Tuesday, February 19, 2008

I think the U.S. needs a tutor.


Just like the Big Four at Versailles and Don Rumsfeld have articulated in the past, The New York Times apparently also thinks America must advise the Iraqis on how to govern themselves.

Whereas Wilson said the ex Ottoman Empire territories needed 'tutelage', and Rumsfeld equated the occupation to teaching a child to 'a ride a bike',' now the New York Times credits the U.S. with 'tutoring' Iraqis in the 'Rule of Law.' Hamdullah li Amerika. I mean if anyone knows a thing about justice, it's surely America, especially with regard to the Middle East. Our just wars, followed by just occupations, just imprisonments of over 26,000 Sunni men without charges, and just torture at Guantanamo, Bagram and Abu Ghraib.

Check out Article 22 of the Treaty of Versailles: "To those colonies and territories which as a consequence of the late war have ceased to be under the sovereignty of the States which formerly governed them and which are inhabited by peoples not yet able to stand by themselves under the strenuous conditions of the modern world, there should be applied the principle that the well-being and development of such peoples form a sacred trust of civilisation and that securities for the performance of this trust should be embodied in this Covenant. The best method of giving practical effect to this principle is that the tutelage of such peoples should be entrusted to advanced nations who by reason of their resources, their experience or their geographical position can best undertake this responsibility, and who are willing to accept it, and that this tutelage should be exercised by them as Mandatories on behalf of the League...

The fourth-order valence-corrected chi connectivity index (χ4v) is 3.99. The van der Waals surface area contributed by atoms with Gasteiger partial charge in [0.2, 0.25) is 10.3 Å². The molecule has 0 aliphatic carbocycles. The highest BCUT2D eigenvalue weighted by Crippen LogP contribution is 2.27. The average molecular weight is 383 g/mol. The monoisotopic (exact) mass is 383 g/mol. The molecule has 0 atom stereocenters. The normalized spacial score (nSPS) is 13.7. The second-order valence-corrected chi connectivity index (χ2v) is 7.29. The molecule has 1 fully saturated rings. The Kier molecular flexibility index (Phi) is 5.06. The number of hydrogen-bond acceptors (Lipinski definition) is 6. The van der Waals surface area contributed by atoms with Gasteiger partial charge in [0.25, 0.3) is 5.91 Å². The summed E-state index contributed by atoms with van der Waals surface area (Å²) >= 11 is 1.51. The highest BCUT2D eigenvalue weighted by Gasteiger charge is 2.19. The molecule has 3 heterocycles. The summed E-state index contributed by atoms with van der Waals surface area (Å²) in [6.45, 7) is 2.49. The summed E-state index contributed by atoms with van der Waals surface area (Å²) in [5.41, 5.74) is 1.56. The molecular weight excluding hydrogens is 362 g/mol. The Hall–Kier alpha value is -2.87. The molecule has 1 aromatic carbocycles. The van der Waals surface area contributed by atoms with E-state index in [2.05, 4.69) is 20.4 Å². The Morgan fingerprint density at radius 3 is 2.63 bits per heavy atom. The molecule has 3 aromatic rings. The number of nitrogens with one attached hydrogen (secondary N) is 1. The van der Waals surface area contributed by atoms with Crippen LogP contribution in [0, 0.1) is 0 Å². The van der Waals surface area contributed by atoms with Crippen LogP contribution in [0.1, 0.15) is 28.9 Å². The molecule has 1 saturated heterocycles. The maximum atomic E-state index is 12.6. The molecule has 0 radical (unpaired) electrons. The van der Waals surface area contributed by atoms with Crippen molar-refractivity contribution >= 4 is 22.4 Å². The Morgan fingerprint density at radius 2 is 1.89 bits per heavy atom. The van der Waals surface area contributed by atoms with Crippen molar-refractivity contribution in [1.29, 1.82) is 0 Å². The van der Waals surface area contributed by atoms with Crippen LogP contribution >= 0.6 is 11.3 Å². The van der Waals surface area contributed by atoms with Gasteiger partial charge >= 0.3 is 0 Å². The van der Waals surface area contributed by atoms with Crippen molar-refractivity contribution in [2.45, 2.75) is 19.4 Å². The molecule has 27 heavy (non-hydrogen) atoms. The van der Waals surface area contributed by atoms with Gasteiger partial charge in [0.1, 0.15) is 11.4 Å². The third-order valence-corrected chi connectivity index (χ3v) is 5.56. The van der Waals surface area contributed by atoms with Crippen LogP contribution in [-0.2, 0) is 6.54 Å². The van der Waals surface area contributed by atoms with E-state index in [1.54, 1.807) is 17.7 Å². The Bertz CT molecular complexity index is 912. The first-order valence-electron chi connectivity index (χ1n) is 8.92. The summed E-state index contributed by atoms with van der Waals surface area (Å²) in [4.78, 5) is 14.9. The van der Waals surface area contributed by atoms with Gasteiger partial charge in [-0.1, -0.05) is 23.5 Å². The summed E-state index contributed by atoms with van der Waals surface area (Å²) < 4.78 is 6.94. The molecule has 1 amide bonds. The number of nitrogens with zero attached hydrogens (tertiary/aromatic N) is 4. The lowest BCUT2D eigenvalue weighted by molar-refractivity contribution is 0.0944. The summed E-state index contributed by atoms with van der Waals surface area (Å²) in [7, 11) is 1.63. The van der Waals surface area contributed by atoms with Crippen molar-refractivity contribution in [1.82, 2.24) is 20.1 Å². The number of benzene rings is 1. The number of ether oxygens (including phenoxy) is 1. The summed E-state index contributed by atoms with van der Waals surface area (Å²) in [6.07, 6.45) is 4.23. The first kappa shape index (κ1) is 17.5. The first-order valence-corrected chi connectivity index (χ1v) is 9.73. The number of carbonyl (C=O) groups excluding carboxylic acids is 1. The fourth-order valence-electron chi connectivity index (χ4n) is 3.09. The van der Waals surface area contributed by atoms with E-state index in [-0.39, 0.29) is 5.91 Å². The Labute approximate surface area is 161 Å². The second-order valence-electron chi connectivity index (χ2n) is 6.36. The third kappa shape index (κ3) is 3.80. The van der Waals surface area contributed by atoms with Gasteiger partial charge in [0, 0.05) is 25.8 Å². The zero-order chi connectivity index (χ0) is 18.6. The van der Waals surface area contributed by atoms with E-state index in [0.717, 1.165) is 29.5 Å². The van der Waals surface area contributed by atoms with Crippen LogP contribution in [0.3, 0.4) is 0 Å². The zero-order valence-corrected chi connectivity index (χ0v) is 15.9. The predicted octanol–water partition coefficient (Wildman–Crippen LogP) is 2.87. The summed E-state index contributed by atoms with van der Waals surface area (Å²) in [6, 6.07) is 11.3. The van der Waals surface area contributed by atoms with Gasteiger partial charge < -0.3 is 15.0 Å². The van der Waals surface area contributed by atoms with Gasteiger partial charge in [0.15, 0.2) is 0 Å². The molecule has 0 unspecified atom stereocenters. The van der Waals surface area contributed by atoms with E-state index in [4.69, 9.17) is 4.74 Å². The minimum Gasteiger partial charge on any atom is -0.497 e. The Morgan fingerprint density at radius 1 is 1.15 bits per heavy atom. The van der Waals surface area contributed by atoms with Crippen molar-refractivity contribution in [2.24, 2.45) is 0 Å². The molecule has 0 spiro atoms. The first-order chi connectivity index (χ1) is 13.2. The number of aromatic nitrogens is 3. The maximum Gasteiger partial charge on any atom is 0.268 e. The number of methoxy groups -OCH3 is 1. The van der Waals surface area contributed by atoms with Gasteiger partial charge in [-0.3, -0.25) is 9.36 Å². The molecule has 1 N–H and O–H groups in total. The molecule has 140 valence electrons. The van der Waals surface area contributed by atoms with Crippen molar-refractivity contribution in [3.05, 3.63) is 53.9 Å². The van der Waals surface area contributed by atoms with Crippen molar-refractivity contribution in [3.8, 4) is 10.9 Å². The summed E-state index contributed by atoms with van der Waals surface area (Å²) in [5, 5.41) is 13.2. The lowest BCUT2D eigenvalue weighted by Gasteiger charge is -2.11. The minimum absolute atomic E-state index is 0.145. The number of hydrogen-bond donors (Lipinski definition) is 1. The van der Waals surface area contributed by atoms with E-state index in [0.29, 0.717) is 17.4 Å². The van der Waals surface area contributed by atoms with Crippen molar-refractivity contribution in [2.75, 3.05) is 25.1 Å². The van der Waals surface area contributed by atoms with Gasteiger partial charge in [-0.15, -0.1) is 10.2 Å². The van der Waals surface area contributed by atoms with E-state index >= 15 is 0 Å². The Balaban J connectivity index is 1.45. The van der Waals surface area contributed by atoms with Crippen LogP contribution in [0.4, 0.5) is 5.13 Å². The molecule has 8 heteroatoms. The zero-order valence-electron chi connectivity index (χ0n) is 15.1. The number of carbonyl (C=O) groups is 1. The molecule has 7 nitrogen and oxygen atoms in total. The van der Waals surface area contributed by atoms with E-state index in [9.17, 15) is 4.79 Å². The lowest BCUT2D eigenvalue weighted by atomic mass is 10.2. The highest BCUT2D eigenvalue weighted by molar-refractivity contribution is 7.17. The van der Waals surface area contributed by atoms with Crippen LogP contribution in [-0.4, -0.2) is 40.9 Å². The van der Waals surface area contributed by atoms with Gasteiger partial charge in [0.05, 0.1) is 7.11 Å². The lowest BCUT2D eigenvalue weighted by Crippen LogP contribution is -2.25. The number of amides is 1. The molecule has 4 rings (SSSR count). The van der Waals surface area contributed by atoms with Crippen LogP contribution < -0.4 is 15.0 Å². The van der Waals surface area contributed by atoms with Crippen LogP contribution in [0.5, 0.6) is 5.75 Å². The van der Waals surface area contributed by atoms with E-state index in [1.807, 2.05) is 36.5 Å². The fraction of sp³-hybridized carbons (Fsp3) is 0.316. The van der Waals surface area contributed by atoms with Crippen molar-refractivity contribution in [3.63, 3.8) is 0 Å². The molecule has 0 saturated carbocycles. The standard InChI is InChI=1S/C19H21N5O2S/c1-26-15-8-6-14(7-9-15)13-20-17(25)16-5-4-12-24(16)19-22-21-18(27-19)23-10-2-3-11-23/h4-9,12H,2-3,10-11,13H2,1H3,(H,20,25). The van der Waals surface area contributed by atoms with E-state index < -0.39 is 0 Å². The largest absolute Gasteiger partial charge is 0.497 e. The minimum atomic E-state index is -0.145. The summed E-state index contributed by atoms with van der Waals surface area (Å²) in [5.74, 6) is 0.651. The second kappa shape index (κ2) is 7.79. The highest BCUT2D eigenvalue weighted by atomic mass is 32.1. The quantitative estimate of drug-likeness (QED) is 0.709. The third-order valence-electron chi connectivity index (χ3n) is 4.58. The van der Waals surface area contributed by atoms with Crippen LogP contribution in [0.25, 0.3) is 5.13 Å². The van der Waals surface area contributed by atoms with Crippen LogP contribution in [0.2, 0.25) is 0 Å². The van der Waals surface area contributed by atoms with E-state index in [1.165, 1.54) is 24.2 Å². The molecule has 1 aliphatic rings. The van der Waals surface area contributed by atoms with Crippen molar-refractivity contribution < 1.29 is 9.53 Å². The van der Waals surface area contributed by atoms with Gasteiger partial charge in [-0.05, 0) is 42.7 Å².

The Treaty of Versailles used the work 'tutelage' to justify the mandate system it created to govern territories in the Ottoman Empire, based on the idea that inhabitants of these lands were just not ready to rule themselves in the 'modern world'. Most consider this system one of hypocrisy, discrimination, imperialism, and Orientalism.

I am curious what makes one modern? The violent oppression and occupation of other peoples and territories? Guess some things don't change.

I might be growing overly protective of the Middle East and its abilities; this post might be a long shot. But I have a problem with the claim that Iraqis need someone to explain the logistics of a legal system and the idea of justice to them. Even though it is something they have lived without for years - nationally and internationally - if allowed security and time, Iraqis can form their own system of justice. Last time I checked there weren't a lot of court hearings going on in war zones.

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